This soup has the potential to be amazing.  Unfortunately, this being Florida, the chorizo had absolutely no spice to it.  How this is possible, I don’t know…


Flourless Chocolate Cake

This is one of my favorite chocolate cake recipes.  I distinctly remember that this was on the cover of the very first Bon Appetit magazine I ever received in the mail and I immediately made it and knew it would forever be in my recipe book.  As this was just for Scott and myself, I decided that the full 9-inch cake was overkill.  Instead I made 1/3 of the recipe and split it among 2 small springform pans (3-inch diameter).  The full recipe can be found here.

Start by dissolving 1/4 cup sugar in 1/3 cup water.  Simmer for 5 minutes and remove from heat.

Melt 3 Tablespoons butter in a small saucepan.

Add about half a bag of bittersweet chocolate chips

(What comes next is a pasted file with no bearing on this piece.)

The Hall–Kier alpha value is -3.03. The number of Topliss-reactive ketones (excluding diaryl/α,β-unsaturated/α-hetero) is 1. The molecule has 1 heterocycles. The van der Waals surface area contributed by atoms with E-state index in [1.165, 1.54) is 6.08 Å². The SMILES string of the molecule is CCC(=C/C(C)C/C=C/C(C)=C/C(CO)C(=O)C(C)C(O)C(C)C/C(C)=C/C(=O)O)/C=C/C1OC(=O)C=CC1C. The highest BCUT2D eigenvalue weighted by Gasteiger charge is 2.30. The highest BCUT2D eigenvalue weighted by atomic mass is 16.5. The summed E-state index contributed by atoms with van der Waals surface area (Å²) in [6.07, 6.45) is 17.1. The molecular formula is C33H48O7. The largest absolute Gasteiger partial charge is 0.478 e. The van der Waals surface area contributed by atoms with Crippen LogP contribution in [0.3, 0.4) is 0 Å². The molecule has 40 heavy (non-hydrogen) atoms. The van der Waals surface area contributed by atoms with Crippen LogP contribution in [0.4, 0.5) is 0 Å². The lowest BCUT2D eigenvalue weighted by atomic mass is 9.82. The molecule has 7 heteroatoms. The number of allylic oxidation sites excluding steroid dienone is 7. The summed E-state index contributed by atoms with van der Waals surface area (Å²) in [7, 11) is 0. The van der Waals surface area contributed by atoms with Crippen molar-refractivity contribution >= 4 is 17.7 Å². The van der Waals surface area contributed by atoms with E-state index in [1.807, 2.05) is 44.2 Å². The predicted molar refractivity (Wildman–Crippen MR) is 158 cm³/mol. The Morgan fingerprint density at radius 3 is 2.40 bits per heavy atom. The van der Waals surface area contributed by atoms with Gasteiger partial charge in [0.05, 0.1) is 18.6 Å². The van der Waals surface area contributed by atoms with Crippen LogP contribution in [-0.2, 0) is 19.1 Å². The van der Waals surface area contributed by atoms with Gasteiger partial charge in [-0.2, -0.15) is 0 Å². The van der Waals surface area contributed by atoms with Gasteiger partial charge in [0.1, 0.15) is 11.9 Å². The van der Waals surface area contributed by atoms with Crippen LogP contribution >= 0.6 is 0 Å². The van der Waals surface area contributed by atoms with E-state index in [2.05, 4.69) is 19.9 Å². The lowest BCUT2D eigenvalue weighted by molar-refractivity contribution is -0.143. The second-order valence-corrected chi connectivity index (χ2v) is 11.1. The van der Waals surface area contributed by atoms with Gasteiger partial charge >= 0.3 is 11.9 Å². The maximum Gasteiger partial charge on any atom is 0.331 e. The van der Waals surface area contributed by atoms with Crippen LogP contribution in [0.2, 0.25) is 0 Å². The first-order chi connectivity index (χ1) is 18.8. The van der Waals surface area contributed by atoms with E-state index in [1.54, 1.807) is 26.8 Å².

(I used the Ghirardelli 60% cocoa chips).

Whisk until smooth.

Add sugar syrup,

and 2 eggs, one at a time. Continue to whisk until smooth.

Split among 2, 3-inch buttered springform pans.

Bake at 350 degrees for about 30 minutes.

Once baked you will want to top the already decadent chocolate cake with some equally decadent chocolate ganache.

Heat 1/4 cup heavy whipping cream over low heat.

Take off the heat and add about 1/3 cup of chocolate chips.

And once again, whisk until smooth. (My arms definitely got a workout with this meal)

Pour over the top of the cooled cakes.  Chill until ganache sets.

Now, take a knife and cut around the edges before removing from the springform pan.

Cut in half and top with some homemade whipped cream (which also involves a lot of whipping).


Maybe I should open my own restaurant once I make it down to Gainesville…

Back in the Kitchen